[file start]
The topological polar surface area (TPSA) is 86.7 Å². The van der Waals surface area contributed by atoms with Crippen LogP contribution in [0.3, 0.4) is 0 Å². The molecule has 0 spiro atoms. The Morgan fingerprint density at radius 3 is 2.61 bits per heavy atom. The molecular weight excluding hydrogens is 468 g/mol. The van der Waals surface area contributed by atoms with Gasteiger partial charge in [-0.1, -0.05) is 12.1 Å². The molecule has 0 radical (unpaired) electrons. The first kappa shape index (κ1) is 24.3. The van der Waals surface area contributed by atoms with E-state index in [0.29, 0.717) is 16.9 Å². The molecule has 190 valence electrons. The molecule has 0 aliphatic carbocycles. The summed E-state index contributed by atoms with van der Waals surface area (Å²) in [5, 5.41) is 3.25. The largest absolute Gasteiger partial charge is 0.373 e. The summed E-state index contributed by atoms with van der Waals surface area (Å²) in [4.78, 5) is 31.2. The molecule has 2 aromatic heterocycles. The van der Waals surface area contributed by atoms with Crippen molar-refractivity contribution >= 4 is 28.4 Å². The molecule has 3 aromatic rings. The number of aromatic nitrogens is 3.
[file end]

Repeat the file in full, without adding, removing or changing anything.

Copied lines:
The topological polar surface area (TPSA) is 86.7 Å². The van der Waals surface area contributed by atoms with Crippen LogP contribution in [0.3, 0.4) is 0 Å². The molecule has 0 spiro atoms. The Morgan fingerprint density at radius 3 is 2.61 bits per heavy atom. The molecular weight excluding hydrogens is 468 g/mol. The van der Waals surface area contributed by atoms with Gasteiger partial charge in [-0.1, -0.05) is 12.1 Å². The molecule has 0 radical (unpaired) electrons. The first kappa shape index (κ1) is 24.3. The van der Waals surface area contributed by atoms with E-state index in [0.29, 0.717) is 16.9 Å². The molecule has 190 valence electrons. The molecule has 0 aliphatic carbocycles. The summed E-state index contributed by atoms with van der Waals surface area (Å²) in [5, 5.41) is 3.25. The largest absolute Gasteiger partial charge is 0.373 e. The summed E-state index contributed by atoms with van der Waals surface area (Å²) in [4.78, 5) is 31.2. The molecule has 2 aromatic heterocycles. The van der Waals surface area contributed by atoms with Crippen molar-refractivity contribution >= 4 is 28.4 Å². The molecule has 3 aromatic rings. The number of aromatic nitrogens is 3.